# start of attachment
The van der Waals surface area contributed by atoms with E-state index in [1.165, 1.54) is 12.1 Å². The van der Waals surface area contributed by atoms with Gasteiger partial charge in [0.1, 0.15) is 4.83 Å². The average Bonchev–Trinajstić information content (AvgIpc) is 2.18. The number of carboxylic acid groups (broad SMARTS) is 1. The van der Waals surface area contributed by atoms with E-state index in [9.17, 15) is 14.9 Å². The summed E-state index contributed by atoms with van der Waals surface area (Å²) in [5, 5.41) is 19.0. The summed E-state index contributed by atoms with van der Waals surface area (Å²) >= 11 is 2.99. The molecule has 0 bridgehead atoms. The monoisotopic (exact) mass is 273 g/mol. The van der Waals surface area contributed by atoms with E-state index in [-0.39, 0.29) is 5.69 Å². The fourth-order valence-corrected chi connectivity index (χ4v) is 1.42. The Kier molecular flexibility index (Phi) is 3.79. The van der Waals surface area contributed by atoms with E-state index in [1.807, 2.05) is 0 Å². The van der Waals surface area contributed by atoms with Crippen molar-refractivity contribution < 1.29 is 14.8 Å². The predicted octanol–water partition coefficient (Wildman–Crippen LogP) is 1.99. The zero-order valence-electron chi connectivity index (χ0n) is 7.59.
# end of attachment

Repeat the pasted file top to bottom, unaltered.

The van der Waals surface area contributed by atoms with E-state index in [1.165, 1.54) is 12.1 Å². The van der Waals surface area contributed by atoms with Gasteiger partial charge in [0.1, 0.15) is 4.83 Å². The average Bonchev–Trinajstić information content (AvgIpc) is 2.18. The number of carboxylic acid groups (broad SMARTS) is 1. The van der Waals surface area contributed by atoms with E-state index in [9.17, 15) is 14.9 Å². The summed E-state index contributed by atoms with van der Waals surface area (Å²) in [5, 5.41) is 19.0. The summed E-state index contributed by atoms with van der Waals surface area (Å²) >= 11 is 2.99. The molecule has 0 bridgehead atoms. The monoisotopic (exact) mass is 273 g/mol. The van der Waals surface area contributed by atoms with E-state index in [-0.39, 0.29) is 5.69 Å². The fourth-order valence-corrected chi connectivity index (χ4v) is 1.42. The Kier molecular flexibility index (Phi) is 3.79. The van der Waals surface area contributed by atoms with E-state index in [1.807, 2.05) is 0 Å². The van der Waals surface area contributed by atoms with Crippen molar-refractivity contribution < 1.29 is 14.8 Å². The predicted octanol–water partition coefficient (Wildman–Crippen LogP) is 1.99. The zero-order valence-electron chi connectivity index (χ0n) is 7.59.